Many people have multiple pets and it may seem easier to have one type of food. Another scenario would be you’re on a budget and rabbit pellets are more expensive than the local hamster food in your area? It might even be the case that there is a shortage of rabbit food and the only item readily available is hamster food.
Whatever your reason, it may be tempting to short cut pellets or save some dollars here and there, a specific animal needs to eat food that is good and designed for their nutritional requirements.
Can I give my rabbit hamster food? Better not!
Rabbits are not hamsters and hamsters are not rabbits. They have different food requirements so if you feed your pet rabbit hamster food, it would not get the nutrients it needs because the food it’s eating isn’t specific to its digestive anatomy.
Rabbits need a diet that is particularly high in fiber and hamsters are not fed the same way so it follows food designed for hamsters would not be ideal for rabbits. Hamster food is not nutritionally balanced for a rabbit so it is not ideal to give your bunny anything that is not a direct response to what it needs.
Rabbits have a very sensitive digestive track and putting in food that they’re not familiar with or provides optimal nutrition really isn’t a smart or kind thing to do for your pet. There have been cases where the attitude, personality and overall demeanor of pets have changed because of a lack of nutrition. You may find that your pet is starting to look tired or sad, it may be malnutrition if fed inappropriate feeds over a long period of time.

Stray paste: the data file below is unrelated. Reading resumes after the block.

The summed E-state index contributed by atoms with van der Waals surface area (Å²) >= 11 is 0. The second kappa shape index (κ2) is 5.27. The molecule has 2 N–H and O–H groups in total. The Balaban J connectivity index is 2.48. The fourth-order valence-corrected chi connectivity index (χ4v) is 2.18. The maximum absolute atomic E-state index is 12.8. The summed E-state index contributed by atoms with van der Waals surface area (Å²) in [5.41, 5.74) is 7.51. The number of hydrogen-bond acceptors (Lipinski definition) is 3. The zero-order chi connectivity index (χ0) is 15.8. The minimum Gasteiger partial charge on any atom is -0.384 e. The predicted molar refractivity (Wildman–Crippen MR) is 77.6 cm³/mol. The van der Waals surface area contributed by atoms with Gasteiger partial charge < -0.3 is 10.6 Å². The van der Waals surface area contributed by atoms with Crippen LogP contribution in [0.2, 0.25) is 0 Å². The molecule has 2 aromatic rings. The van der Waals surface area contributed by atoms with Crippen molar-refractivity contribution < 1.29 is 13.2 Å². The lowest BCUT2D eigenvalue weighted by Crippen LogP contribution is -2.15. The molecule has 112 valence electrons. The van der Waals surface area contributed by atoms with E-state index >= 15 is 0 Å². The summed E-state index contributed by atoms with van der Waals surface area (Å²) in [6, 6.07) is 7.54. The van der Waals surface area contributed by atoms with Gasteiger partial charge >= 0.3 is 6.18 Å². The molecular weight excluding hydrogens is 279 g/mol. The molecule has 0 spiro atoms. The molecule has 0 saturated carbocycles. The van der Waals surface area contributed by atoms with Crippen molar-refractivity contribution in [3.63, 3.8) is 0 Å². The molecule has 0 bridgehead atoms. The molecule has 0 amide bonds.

Even as a short-term solution, a sudden change in rabbit feed may cause you pet trauma, stress and most probably, diarrhea. The ideal timeframe to introduce new food items is over a period of 7 to 10 days wherein you gradually increase the new item while decreasing the old food product.
In the event that feeds or pellets are suddenly not available for your rabbit, you can make do by feeding them their usual diet and encouraging your pet to take in more liquid as well as hay or grass.
If there are no rabbit pellets in your area or local grocery or pet store, the great thing about technology is you are no longer limited to shopping within your own neighborhood. You may opt to order food online and have it delivered to a place of the best convenience to you. In the meantime, you can modify your pet’s diet but staying within the parameters of an ideal rabbit regimen.
A Balanced Rabbit Diet
A rabbit’s main source of food should be in timothy or alfalfa hay depending on the age of your bunny. This will need to be supplemented by quality rabbit pellets, fresh green vegetables and a steady supply of clean water.
This balanced diet is ideal for the herbivore that is your bunny. It will give them all the nutrients, minerals, vitamins and fiber it requires. The hay is especially good for the rabbit's digestive system and will keep them healthy and it will also be the play area of your petting giving it exercise and enjoyment.
Any other food item outside of this diet should be given sparsely and as a treat. Some fruits and vegetables, which rabbits love may be given in small amounts. Fruits, with their high sugar content should be given no more than 1-2 teaspoons or the length of your thumb or that will be too much sugar intake for your bunny.
It’s important to vary the vegetables you give your pet so they will have a rich range of nutrients as well as a broad taste pallet. On the other hand, limit the number of fruits your rabbit eats, these are high in calories and make your bunny chubby. Vegetables are better for your rabbit because they do not have as many calories and are a good source of roughage for your rabbit.
Be serious about your pet’s diet because being lax may lead to complicated medical conditions that may be expensive and long term to reverse, if possible.
Note that overfeeding can lead to diarrhea and if this occurs focus on feeding your pet water and hay and eliminate new food items that may be causing the problem. Make it a point to wash food items before feeding your pet and avoid feeding straight from the fridge – the cold temperate of the food can upset your rabbit's stomach.